Click on images to enlarge
habit (Photo: Trevor James)
habit (Photo: Sheldon Navie)
leaves (Photo: Sheldon Navie)
large flower cluster (Photo: Sheldon Navie)
close-up of flowers (Photo: Sheldon Navie)
Aeonium arboreum var. atropurpureum (Photo: Sheldon Navie)
pinwheel (Aeonium haworthii), a very similar species, is also naturalised in Australia (Photo: Trevor James)
Aeonium arboreum (L.) Webb & Berthel.
Sempervivum arboreum L.
golden aeonium, tree aenium, tree aeonium
Native to the Canary Islands and north-western Africa (i.e. Morocco).
Naturalised in the coastal districts of southern Australia (i.e. in southern and western Western Australia, in south-eastern South Australia, near Melbourne in southern Victoria and in Tasmania).
Naturalised overseas in the Mediterranean region and in California, in south-western USA.
Tree aeonium (Aeonium arboreum) is a succulent plant that has escaped cultivation in southern Australia. It is regarded as a minor environmental weed in Western Australia and as a potential environmental weed in other parts of the country. This species is mainly a problem in coastal areas, particularly on sand dunes.
Tree aeonium (Aeonium arboreum) was first recorded as naturalised in South Australia in 1974, and has since been reported from conservation areas (e.g. Onkaparinga River Recreation Park) in this state. It was first recorded as naturalised in Western Australia in 1982, and has been reported growing on sand dunes, rubbish tips and road verges in south-western Western Australia, mostly between Perth and Albany. It has also become naturalised in Victoria, with the first record in 1994, and is listed in the flora of Yarra Bend Park in suburban Melbourne.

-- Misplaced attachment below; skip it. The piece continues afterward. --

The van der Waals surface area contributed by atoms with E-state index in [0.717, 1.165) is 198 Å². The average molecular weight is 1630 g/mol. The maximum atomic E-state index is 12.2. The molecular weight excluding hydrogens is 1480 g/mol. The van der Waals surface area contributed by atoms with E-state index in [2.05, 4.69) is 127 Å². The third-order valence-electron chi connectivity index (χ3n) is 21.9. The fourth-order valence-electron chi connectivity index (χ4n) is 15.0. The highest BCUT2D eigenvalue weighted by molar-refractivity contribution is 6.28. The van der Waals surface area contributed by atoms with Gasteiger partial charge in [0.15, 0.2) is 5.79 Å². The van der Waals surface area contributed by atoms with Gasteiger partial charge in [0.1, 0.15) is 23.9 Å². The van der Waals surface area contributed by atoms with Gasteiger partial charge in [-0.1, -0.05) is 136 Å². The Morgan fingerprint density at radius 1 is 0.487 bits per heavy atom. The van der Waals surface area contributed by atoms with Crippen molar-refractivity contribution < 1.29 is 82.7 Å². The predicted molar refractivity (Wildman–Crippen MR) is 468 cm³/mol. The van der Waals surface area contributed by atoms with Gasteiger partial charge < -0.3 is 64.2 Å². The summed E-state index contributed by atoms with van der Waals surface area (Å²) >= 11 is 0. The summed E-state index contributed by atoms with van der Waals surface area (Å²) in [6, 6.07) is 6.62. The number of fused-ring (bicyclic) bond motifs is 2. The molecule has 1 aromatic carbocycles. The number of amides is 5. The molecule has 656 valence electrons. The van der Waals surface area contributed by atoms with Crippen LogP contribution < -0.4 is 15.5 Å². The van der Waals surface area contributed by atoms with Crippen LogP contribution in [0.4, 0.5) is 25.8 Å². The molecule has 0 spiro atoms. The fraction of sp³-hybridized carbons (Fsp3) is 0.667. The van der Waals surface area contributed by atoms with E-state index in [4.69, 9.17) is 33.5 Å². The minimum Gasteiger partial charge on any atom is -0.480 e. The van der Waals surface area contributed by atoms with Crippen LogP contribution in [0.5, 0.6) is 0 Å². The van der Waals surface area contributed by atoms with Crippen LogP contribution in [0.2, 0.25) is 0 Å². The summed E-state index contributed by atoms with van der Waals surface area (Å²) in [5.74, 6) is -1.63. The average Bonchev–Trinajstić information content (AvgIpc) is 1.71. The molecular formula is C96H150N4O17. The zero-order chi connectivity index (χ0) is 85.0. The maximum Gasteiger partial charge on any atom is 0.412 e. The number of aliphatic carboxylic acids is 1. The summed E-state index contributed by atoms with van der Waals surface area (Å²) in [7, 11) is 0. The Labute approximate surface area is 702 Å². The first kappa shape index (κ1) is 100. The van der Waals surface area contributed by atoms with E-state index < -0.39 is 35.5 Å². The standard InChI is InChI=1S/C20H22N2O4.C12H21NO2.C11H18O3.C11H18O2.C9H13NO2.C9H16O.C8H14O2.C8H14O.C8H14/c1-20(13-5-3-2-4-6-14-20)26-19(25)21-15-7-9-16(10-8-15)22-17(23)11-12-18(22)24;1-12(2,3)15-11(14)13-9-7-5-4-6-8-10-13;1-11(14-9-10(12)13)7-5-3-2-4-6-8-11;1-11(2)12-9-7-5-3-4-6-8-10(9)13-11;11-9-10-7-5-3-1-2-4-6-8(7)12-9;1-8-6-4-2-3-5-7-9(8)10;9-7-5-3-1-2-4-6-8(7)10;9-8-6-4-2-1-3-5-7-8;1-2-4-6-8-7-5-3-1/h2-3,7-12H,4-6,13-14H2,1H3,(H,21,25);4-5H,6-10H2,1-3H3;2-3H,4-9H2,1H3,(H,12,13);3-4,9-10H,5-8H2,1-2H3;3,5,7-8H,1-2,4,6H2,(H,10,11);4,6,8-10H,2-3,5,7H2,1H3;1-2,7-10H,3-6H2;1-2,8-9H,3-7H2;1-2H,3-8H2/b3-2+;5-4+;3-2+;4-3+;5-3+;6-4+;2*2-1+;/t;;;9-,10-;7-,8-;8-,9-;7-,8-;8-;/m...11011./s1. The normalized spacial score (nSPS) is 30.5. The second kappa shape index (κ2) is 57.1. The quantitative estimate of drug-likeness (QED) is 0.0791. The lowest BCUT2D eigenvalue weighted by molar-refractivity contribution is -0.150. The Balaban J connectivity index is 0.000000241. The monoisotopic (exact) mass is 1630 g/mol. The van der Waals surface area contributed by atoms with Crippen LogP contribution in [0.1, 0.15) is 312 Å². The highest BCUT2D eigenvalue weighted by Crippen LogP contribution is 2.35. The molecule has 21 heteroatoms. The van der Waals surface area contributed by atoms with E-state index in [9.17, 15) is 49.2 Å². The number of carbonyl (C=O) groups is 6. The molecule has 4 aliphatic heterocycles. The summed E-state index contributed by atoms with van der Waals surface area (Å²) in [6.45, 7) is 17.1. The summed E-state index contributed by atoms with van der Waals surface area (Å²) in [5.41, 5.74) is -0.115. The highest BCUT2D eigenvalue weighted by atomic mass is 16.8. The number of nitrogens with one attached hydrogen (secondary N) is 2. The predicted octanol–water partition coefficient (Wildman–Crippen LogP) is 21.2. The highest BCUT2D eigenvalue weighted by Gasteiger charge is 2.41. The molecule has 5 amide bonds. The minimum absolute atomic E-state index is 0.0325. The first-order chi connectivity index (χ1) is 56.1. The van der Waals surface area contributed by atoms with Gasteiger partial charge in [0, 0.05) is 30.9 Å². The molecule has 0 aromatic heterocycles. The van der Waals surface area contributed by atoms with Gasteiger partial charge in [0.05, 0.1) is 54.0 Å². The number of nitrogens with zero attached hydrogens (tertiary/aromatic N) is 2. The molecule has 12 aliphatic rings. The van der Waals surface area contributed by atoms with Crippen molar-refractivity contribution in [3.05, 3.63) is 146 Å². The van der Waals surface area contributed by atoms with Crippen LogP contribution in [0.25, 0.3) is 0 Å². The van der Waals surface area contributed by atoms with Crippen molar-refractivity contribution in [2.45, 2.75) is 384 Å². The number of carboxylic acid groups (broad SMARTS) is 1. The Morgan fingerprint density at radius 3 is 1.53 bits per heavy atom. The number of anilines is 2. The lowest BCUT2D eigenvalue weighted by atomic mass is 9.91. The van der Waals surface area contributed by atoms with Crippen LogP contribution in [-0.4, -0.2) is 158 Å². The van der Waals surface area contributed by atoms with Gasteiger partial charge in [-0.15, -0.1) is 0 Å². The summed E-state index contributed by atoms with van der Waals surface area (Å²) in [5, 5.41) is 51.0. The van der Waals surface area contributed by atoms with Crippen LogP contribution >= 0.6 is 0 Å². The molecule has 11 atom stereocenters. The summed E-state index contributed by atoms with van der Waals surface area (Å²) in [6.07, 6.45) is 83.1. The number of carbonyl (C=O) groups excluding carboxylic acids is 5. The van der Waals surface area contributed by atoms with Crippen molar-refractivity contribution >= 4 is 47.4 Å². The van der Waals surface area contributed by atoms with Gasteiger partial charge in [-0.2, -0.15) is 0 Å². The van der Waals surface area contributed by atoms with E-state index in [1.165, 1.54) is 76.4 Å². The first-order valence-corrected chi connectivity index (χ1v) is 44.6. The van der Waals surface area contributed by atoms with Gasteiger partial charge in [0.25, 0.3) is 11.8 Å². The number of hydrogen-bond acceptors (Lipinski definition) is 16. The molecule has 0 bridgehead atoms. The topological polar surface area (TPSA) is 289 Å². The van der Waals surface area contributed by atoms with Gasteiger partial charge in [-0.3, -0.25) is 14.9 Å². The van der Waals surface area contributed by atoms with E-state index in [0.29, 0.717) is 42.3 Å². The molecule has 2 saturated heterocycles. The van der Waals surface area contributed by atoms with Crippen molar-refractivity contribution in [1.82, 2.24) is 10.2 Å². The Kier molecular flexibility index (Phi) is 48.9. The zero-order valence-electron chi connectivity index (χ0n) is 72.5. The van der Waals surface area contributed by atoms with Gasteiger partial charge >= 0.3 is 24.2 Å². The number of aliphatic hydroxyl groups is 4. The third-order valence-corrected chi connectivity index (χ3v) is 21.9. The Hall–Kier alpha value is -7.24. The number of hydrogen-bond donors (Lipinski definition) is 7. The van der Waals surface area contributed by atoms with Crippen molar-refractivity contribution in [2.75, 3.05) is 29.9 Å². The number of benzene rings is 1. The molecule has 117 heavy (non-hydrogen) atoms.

A variety of this plant with reddish-purple foliage (i.e. Aeonium arboreum var. atropurpureum) and a cultivar with blackish foliage (i.e. known as Aeonium arboreum var. atropurpureum 'Schwarzkopf' or Aeonium arboreum 'Schwarzkopf') are currently very popular in cultivation in Australia.
Fact sheets are available from Department of Employment, Economic Development and Innovation (DEEDI) service centres and our Customer Service Centre (telephone 13 25 23). Check our website at www.biosecurity.qld.gov.au to ensure you have the latest version of this fact sheet. The control methods referred to in this fact sheet should be used in accordance with the restrictions (federal and state legislation, and local government laws) directly or indirectly related to each control method. These restrictions may prevent the use of one or more of the methods referred to, depending on individual circumstances. While every care is taken to ensure the accuracy of this information, DEEDI does not invite reliance upon it, nor accept responsibility for any loss or damage caused by actions based on it.
Copyright © 2016. All rights reserved. Identic Pty Ltd. Special edition of Environmental Weeds of Australia for Biosecurity Queensland.
The mobile application of Environmental Weeds of Australia is available from the Google Play Store and Apple iTunes.